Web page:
No matter how many ways he said no, Mike Doughty was still bombarded with requests for Soul Coughing songs at the Fox Theatre last night. Currently on tour in support of his autobiography, The Book of Drugs, and the recently released album Yes And Also Yes (one of close to a dozen records Doughty has released since his major label band's break-up in 2000), he couldn't seem to shake his audience's desire for the music of his past. But Doughty made the best of the sparse crowd's intentions, speaking frankly, as promised, about the hell that was Soul Coughing.
Appearing on stage just after 9 p.m. with just a guitar and a copy of his book, Doughty cracked the awkward air with "Your Misfortune" and "Grey Ghost." He then started spilling secrets, revealing that his latest album was named after his own OKCupid dating profile, one he didn't have much luck with before meeting his girlfriend -- who was not, in fact, on OkCupid.
Doughty seemed happy to be in the moment, although a thread of nervous energy ran throughout the show, peaking during "Busting Up a Starbucks," when the singer stopped mid-song and asked a gentleman in the crowd to "shut the fuck up." But Doughty moved along after that, dishing dirt on what bumbling fools his Soul Coughing counterparts revealed themselves to be in their less than a decade as a band.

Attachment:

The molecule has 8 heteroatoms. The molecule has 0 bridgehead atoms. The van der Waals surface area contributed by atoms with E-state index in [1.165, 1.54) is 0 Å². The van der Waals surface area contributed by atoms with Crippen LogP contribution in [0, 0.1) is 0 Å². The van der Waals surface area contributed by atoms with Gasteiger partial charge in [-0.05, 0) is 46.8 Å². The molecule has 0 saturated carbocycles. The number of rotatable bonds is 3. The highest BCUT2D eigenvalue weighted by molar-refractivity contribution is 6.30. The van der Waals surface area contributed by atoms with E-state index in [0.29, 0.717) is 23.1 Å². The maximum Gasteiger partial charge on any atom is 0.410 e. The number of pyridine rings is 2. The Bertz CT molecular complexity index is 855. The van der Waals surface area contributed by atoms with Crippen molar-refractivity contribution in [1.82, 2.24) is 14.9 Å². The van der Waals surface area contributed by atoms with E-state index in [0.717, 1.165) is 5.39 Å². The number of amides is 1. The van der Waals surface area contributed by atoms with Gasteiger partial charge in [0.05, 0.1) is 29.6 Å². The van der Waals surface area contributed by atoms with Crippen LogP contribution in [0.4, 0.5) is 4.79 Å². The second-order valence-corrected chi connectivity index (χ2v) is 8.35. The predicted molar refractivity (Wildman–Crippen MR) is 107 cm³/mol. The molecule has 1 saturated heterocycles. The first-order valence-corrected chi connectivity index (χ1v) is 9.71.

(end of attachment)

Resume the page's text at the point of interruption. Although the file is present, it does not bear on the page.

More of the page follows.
The juiciest bits of his story came when the author read from The Book of Drugs about his career as a major-label musical lackey at the age of 23 -- describing such events as opening for Dave Matthews Band at Madison Square Garden while on ecstacy and the eventual nervous breakdown he experienced in the offices of Warner Bros. records.
There was lots of talk about his addictions, too, as promised: Doughty detailed the treks he made through New York City's Lower East Side as a dope fiend, an alcoholic and chronic weed smoker. But for all of the terror Doughty experienced throughout the '90s, he's grateful to be in the current moment.
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Except for those in the crowd yelling Soul Coughing requests (last night, a man kept demanding "Soft Serve"). But Doughty weathered that annoyance with grace and lots of between-song cussing, and delivered some of his better\-known solo work, including "Looking at the World From the Bottom of a Well Song," "I Hear the Bells" and the Mary J. Blige's "Real Love" -infused "Real Love/It's Only Life."
It was refreshing to hear Doughty's story of giant failure and eventual personal success; his candor regarding the inner-workings of a band on a major label gave great insight into what it takes to be a musician under the pressure of other people's money and interests. With all that, who needed a Soul Coughing song?